Former Lt. Governor Bill Bolling suddenly gotten quite concerned about cross-over voting in Primary elections after the defeat of Eric Cantor in the 7th District, and despite there being no evidence that Democrats played any significant role in that nomination contest Bolling nevertheless jumped on the “party registration” bandwagon in an op-ed recently. Quite predictably this has gotten heads bobbing up and down among the RINO class who think that this is a dire problem and party registration is the only means to solve it. Yes, let’s have the state intrude even more into political parties in Virginia. That’ll fix everything, right?
I have yet to see Bolling or anyone of his ilk acknowledge that government intrusion into the affairs of political parties is precisely why we have this problem in the first place, however.
Republicans managed to thwart Terry McAuliffe’s effort to unconstitutionally expand government, or so the party line goes. Unfortunately, that’s not quite what happened, and such a viewpoint simply puts blinders on Republicans who don’t yet fathom just how difficult it will be to actually implement a budget this year. Get ready for absolute chaos folks, because that’s what we’re going to be dealing with very, very soon.
There’s sort of a landmark town our family passes through on the way to and from relatives. It’s not the nice sort of landmark that makes you think “boy, wouldn’t it be great to live there,” but one of those innumerable decaying small towns with boarded up buildings, vacant houses and an economic base that appears to consist entirely of government offices and thrift shops. As I drive through, I wonder how this all happened as I realize that the fears I had the last time I’ve passed by have once again been fully realized as I ponder what the next stage of economic disaster will bring to what was once quite clearly a rather lovely little place.
We’ve been waiting, and waiting, and finally the time has come. The Gainesville Times is reporting that Senator Chuck Colgan is not going to seek re-election in 2015.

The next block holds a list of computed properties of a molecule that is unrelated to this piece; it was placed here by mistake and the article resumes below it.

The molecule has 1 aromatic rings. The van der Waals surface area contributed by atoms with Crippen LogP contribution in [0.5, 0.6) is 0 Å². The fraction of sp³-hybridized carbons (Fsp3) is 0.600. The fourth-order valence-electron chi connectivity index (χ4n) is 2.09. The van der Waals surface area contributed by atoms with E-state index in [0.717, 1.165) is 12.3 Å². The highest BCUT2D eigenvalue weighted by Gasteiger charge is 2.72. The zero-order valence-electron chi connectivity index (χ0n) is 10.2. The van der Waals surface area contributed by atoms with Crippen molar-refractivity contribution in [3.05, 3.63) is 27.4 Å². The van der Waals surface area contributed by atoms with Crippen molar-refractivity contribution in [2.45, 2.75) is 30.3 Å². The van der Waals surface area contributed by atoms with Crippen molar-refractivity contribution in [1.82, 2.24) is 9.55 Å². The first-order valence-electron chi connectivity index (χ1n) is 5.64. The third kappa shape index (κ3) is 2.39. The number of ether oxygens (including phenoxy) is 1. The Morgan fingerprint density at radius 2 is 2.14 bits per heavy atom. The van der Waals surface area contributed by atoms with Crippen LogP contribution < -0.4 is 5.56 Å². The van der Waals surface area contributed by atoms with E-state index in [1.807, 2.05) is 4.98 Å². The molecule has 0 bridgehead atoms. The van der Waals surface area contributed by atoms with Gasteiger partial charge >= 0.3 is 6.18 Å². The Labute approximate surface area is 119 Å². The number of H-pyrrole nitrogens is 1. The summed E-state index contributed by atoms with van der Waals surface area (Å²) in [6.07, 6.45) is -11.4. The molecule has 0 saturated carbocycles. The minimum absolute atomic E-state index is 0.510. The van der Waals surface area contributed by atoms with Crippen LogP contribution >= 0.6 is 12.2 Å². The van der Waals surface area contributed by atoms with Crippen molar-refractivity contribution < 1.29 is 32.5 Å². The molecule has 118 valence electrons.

There are a lot of potential candidates on all sides with a political pedigree, and of course a lot that don’t have one, all of whom are going to start building their campaigns in earnest right now. This is going to be an expensive, difficult, and extremely high-profile race that neither side can really afford to lose.
With the Senate currently 20-19 in favor of the Republicans, and Republicans favored to win in the special election, Colgan lost his cushy sixth-floor suite as President Pro-Tem of the Senate. Since his seat no longer determines which side is in the majority, it’s not terribly surprising that this would be the time when Colgan finally decided to pack it in. Colgan wasn’t going to face a challenge from any high-profile elected Republicans who had any chance of beating him but now that there won’t be a popular incumbent in the race, I expect we’re going to see quite a few at least consider the opportunity for a promotion. On the Democrat side, there aren’t a whole lot of viable options beyond
Occoquan Mayor Earnie Porta, well, nobody, unless Porta moves into the district.
Hold on to your hats, folks.
Steve Albertson’s post at The Bull Elephant about the terrible language currently in the proposed budget has gotten at least one Senator interested in fixing that mess. I spoke with Senator Dick Black this afternoon and he intends to introduce a floor amendment to the budget that would require any expansion of Obamacare in Virginia get the positive approval of both houses of the Virginia legislature, instead of the obtuse and confusing delegation of that decision to a commission that may or may not be required to approve it.
This makes so much sense it hardly seems possible.
Since only the Senate can amend the budget at this point, the only question will be whether Senators Hanger, Stosch and Watkins can get on board. If they don’t want to be accountable to their constituents, they’ll vote against this amendment, allowing Governor McAuliffe to try to expand Medicaid by executive fiat and encouraging the court challenges that will certainly ensue. If they realize that it is the responsibility of the legislature to set government policy in Virginia and actually vote for whether this is to happen or not, they might buy themselves a pass in the next primary election season when these three are likely to encounter some difficulty when trying to get re-elected.
If you’re in the district of one of these Senators, it might be a good idea to have chat with them and share your thoughts.
UPDATE: From Senator Black’s facebook page:
On Thursday, June 12th, the Senate will meet to consider the budget. Despite reports that the Republican majority in the Senate means the end of Medicaid expansion, the danger is alive and well.
The budget bill passed by the House contained language that could give the Governor an opening to expand Medicaid. Here is that language: “There is hereby appropriated sums sufficient non-general funds for such cost as may be incurred to implement coverage for newly eligible individuals pursuant to 42 U.S.C. §1396 d (y)(1) of the Patient Protection and Affordable Care Act.” That language suggests that money can be spent to expand Medicaid under Obamacare.